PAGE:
In the finals of the tournament, all of the Pure rules were utilized during the 16+ minute bout. Punk and Styles went back and forth in a match that came down to that final rope break. Having used up all of his rope breaks, though Punk maintained he hadn’t, Styles executed a second rope Styles Clash to pin the Second City Saint. Punk had his foot on the ropes, which in any other match, would have made the pin invalid, but to showcase the pure rules, since he had used up his other breaks, this one was null and void. Styles had become the first-ever Pure Wrestling Champion.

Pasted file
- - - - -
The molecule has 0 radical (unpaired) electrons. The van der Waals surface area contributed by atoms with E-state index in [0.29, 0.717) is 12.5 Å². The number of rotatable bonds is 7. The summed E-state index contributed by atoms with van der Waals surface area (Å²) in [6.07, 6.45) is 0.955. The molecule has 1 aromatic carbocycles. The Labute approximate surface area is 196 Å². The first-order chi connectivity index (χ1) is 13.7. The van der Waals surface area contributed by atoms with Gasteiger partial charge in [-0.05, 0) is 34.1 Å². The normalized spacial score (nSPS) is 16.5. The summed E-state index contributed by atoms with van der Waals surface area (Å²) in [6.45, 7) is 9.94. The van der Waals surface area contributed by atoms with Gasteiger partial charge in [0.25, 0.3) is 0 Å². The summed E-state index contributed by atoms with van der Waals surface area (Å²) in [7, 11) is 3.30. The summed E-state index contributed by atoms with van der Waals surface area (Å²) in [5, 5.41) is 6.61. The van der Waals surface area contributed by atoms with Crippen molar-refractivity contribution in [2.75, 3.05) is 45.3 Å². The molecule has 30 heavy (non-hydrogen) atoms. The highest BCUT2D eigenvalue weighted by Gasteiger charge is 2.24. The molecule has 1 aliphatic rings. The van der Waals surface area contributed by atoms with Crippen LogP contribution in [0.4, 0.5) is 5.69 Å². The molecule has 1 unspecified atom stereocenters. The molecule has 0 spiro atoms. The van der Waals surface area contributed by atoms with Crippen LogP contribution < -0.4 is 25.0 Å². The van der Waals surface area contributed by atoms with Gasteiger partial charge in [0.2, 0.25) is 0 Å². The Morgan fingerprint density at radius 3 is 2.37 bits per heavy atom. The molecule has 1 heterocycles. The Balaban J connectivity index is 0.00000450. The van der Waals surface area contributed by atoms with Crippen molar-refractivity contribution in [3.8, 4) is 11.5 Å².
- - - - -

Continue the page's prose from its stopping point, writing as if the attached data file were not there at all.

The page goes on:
He successfully defended his belt against Punk at At Our Best but due to an impasse that ROH and TNA/NWA management were unable to resolve, Styles wasn’t able to defend it again and had to leave ROH shortly after. This left the promotion without a Pure Champion, just at a time when Styles was positioned to not only become a big star for the company but was also being primed to elevate the new title.
Growing the Title
On April 24th, 2004, after a short reign, Styles was forced to vacate the title and a new tournament, just months after the first, was organized to crown a second champ. The tournament was set for July 17th at Reborn: Completion. Returning to compete were Punk, Stryker, Williams and Walter. Newly joining the field were Alex Shelley, Austin Aries, Jay Lethal and Nigel McGuinness.